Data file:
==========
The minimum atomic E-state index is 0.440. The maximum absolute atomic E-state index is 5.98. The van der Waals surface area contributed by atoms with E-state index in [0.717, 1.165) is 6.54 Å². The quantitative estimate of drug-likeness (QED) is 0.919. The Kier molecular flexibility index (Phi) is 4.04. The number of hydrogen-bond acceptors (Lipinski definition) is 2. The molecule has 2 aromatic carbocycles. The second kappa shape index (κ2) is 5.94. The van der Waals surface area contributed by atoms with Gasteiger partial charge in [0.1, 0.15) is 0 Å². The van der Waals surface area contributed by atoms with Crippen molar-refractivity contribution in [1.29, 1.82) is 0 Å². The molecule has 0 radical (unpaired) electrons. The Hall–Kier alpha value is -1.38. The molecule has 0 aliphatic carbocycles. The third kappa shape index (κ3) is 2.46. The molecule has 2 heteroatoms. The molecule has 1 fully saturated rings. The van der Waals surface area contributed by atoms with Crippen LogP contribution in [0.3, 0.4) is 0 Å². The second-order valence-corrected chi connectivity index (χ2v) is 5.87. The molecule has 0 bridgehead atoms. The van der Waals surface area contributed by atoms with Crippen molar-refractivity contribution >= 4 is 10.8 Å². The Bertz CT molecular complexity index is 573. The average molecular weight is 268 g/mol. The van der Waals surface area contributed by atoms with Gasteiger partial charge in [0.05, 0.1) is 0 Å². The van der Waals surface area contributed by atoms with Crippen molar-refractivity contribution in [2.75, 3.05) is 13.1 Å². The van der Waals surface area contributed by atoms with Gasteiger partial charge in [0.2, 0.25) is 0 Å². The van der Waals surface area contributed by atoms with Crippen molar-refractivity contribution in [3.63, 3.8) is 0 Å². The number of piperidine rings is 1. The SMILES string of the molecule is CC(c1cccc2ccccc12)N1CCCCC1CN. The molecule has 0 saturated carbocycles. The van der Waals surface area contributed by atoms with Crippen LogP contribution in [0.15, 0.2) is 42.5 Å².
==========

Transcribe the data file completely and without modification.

The minimum atomic E-state index is 0.440. The maximum absolute atomic E-state index is 5.98. The van der Waals surface area contributed by atoms with E-state index in [0.717, 1.165) is 6.54 Å². The quantitative estimate of drug-likeness (QED) is 0.919. The Kier molecular flexibility index (Phi) is 4.04. The number of hydrogen-bond acceptors (Lipinski definition) is 2. The molecule has 2 aromatic carbocycles. The second kappa shape index (κ2) is 5.94. The van der Waals surface area contributed by atoms with Gasteiger partial charge in [0.1, 0.15) is 0 Å². The van der Waals surface area contributed by atoms with Crippen molar-refractivity contribution in [1.29, 1.82) is 0 Å². The molecule has 0 radical (unpaired) electrons. The Hall–Kier alpha value is -1.38. The molecule has 0 aliphatic carbocycles. The third kappa shape index (κ3) is 2.46. The molecule has 2 heteroatoms. The molecule has 1 fully saturated rings. The van der Waals surface area contributed by atoms with Crippen LogP contribution in [0.3, 0.4) is 0 Å². The second-order valence-corrected chi connectivity index (χ2v) is 5.87. The molecule has 0 bridgehead atoms. The van der Waals surface area contributed by atoms with Crippen molar-refractivity contribution >= 4 is 10.8 Å². The Bertz CT molecular complexity index is 573. The average molecular weight is 268 g/mol. The van der Waals surface area contributed by atoms with Gasteiger partial charge in [0.05, 0.1) is 0 Å². The van der Waals surface area contributed by atoms with Crippen molar-refractivity contribution in [2.75, 3.05) is 13.1 Å². The van der Waals surface area contributed by atoms with Gasteiger partial charge in [0.2, 0.25) is 0 Å². The van der Waals surface area contributed by atoms with Crippen molar-refractivity contribution in [3.63, 3.8) is 0 Å². The number of piperidine rings is 1. The SMILES string of the molecule is CC(c1cccc2ccccc12)N1CCCCC1CN. The molecule has 0 saturated carbocycles. The van der Waals surface area contributed by atoms with Crippen LogP contribution in [0.15, 0.2) is 42.5 Å².